Vikram Achanta, Co-founder of 30BestBarsIndia
Vikram Achanta, Co-founder of 30BestBarsIndia

Pratishtha Rana

A dedicated platform to recognize, rank and award bars, bartenders and professionals, 30 Best Bars India celebrates the emerging spirits scene in India. Vikram Achanta co-founded it in 2019 and the same year, he managed to pull off the brand’s first awards edition to recognise the best bars across India.
Now, in its second year, 30 Best Bars India, along with the whole spirits fraternity, is facing the heat of the global pandemic. But, Achanta has taken it in stride and introduced a crowdfunding initiative Bar Fuel to raise Rs1 crore to help and pay the salaries of the employees of the bars that are registered with Bar Fuel.

Read: Sustainable wine has taken over the internet. But what is it really?

How is the spirits industry holding up in the pandemic?
Right now, the status of the bars and pubs is fairly bleak. If and when they reopen, they will have to incur fixed and variable costs, which might make the businesses a little unpredictable in terms of what kind of recovery they may possibly expect during that time. Not to forget that the staff members of a lot of bars have also gone back.
What is Bar Fuel?
Bar Fuel is an initiative launched by 30 Best Bars India to help Indian bars, specifically, the working staff there. We are attempting to support the livelihood of nearly 2000 staff members. Funding is sought from, both, guests of these bars and from institutional sources like beverage companies and other stakeholders. We have 50 bars on board from across the country along with the Indian Flair Bartender Association.
Bars that need assistance are requested to register on www.30bbbarfuel.in. The details of each bar are then made available to public and corporate donors on the website. Donors are free to support one or multiple bars. This is a public service initiative and 30 Best Bars India does not retain any commission.
What strategies can bars adopt to sustain in these difficult times?
Some bars that we know of, such as Sidecar and C&D Speakeasy in NCR, and Bombay Canteen and O Pedro in Mumbai, have introduced their own shrubs and cordials, which act as easy mixers for cocktails. I expect to see more bars launching and selling such products. I also expect to see several bars start at-home drinking experiences.
Credits – 30BestBarsIndia / Cocktails and Dreams Speakeasy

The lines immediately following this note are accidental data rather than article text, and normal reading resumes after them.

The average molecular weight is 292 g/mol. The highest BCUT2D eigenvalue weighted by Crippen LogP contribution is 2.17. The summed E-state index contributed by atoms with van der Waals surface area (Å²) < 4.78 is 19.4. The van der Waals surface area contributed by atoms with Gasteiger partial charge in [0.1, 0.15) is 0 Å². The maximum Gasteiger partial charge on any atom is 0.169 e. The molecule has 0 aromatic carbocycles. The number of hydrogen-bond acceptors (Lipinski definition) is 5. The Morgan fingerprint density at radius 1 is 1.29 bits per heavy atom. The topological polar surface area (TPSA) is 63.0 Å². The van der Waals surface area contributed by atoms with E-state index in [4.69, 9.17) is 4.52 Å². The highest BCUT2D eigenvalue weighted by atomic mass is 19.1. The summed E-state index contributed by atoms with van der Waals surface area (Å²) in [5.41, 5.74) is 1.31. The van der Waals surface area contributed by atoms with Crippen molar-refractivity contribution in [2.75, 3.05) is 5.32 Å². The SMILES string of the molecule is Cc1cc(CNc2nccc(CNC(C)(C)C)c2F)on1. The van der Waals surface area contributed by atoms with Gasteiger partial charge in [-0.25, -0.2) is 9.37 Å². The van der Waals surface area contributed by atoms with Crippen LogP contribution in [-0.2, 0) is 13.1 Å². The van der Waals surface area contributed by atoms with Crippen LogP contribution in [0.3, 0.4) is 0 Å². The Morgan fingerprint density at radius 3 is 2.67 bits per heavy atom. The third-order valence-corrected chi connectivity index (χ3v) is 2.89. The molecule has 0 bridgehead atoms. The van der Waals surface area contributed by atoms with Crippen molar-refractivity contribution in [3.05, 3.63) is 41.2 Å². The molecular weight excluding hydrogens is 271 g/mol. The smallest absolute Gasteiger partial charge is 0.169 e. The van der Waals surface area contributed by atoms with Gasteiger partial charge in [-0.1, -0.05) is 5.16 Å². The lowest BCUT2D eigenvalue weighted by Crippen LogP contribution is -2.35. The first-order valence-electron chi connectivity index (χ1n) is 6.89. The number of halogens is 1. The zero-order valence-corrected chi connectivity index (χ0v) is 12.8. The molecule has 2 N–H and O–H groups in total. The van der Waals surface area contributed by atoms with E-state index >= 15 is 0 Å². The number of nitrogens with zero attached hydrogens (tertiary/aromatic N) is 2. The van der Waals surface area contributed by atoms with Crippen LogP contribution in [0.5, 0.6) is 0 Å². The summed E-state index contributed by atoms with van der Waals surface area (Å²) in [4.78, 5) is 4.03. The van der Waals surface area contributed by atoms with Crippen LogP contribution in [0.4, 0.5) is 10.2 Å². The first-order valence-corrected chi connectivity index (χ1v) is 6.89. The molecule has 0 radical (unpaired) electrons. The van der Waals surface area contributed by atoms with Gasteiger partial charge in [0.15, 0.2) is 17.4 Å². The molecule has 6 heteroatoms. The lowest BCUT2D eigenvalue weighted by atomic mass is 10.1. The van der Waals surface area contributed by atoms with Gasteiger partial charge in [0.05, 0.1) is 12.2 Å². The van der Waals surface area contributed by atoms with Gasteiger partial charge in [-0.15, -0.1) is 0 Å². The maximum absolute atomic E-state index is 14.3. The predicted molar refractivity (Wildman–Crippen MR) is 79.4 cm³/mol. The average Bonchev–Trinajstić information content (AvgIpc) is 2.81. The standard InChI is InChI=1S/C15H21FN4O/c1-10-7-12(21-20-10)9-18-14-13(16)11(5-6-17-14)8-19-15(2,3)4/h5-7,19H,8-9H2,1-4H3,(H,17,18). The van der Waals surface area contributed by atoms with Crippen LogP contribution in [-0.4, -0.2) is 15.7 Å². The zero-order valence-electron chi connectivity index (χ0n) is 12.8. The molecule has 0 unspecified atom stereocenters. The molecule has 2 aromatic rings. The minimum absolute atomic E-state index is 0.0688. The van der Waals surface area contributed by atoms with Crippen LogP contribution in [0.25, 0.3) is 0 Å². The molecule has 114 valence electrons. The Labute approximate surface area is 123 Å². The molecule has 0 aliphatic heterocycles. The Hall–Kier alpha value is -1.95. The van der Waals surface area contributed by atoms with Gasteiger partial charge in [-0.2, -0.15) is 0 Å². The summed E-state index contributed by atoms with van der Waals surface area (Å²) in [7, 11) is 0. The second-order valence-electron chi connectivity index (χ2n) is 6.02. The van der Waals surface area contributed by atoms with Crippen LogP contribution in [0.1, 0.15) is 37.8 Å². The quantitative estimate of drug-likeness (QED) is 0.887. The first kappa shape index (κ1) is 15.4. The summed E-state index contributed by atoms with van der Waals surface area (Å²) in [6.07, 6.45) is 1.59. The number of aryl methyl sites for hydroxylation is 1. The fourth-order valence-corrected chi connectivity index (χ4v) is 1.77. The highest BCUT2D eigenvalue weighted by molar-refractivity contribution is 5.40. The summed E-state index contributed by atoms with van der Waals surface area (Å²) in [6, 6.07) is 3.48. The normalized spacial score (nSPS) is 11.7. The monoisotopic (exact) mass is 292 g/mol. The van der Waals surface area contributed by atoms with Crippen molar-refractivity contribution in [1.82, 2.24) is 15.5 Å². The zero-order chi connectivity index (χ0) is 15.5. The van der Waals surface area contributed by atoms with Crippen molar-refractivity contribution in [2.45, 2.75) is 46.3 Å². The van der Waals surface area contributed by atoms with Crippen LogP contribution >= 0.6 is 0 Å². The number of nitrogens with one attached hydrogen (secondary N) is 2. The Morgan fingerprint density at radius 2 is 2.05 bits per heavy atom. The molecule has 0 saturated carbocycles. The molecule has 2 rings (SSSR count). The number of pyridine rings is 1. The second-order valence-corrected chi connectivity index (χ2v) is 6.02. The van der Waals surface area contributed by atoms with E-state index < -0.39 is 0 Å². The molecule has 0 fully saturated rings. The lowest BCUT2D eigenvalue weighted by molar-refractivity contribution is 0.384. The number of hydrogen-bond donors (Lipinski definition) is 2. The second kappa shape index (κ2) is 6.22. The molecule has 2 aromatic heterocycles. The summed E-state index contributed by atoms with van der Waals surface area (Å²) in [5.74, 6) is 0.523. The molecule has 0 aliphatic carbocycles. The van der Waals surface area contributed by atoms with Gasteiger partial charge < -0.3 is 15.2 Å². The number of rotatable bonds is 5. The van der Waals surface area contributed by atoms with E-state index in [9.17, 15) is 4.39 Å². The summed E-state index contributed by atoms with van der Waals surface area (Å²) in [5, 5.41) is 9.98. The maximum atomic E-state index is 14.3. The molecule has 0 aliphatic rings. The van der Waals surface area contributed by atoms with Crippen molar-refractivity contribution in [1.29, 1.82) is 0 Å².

How will the bar experience change for customers
Conversations with customers and that personal connection is going to be much harder now, as direct physical contact is expected to be limited. The managers and staff members will need to think of new, non-verbal ways to serve their drinks and enhance the drinking experience. Thinking out of the bottle will be the way to go!

Read: India will soon be one of the top three consumers of Scotch whisky, The Vault’s Keshav Prakash

As the lockdown is gradually easing up across India, what  challenges will the spirits industry face once bars open? How could it be tackled?
Spirits industry will be grappling with supply chain challenges. Local companies will have to deal with supplies of raw and packaging materials and the transportation of finished goods. The imported spirits companies will struggle with keeping their supply chain active in the wake of curbs on transport as well as custom clearances of non-essential goods.
Costs are also likely to increase, putting more pressure on bars’ revenue margins. At the retail end, there might be an increase in duties by the government, which will make it difficult for the brands to raise their prices.
How will drinking habits change?
I definitely see a big shift to home consumption and consumers wanting to recreate similar bar drinking experiences at their personal abode. The quality of glassware, cocktails and suchlike services will change as well.
Are you planning your awards event this year??
We are waiting to take a final call on when to start the awards process, as it also depends on when the bars will open for business.
What is the future of luxury spirits and bar industry in India post-Covid?
Luxury wines and spirits are relatively demanding, inelastic and will rebound strongly post the lockdown, especially as the Indian liquor retail sector emerges in a pole position as compared to the hospitality industry. However, the one impediment towards its sustained growth would be restrictions on international travel and therefore, on duty-free shops, which are traditionally major channels. It’s not clear yet as to what percentage of bars and pubs may close down. At the bars, there will be far more emphasis on hygiene and social distancing. Gone are the days of cosy conversation at the bar!
Which projects are you working on next?
We are working with several of our beverage clients including Gruppo Campari, Beam Suntory and United Breweries to deliver online training sessions to their key accounts in the bar and pub sector. Two weeks ago, we also launched the first-ever online WSET (Wine and Spirits Education Trust) Level 1 course, which we taught to a full batch of 17 people over a span of two days. Our second course will be held towards the end of the month.
We will also kickstart online cocktail workshop Greater Than Gin for consumers via Zoom. Retailing bar accessory is on the anvil as well.

LEAVE A REPLY

Please enter your comment!
Please enter your name here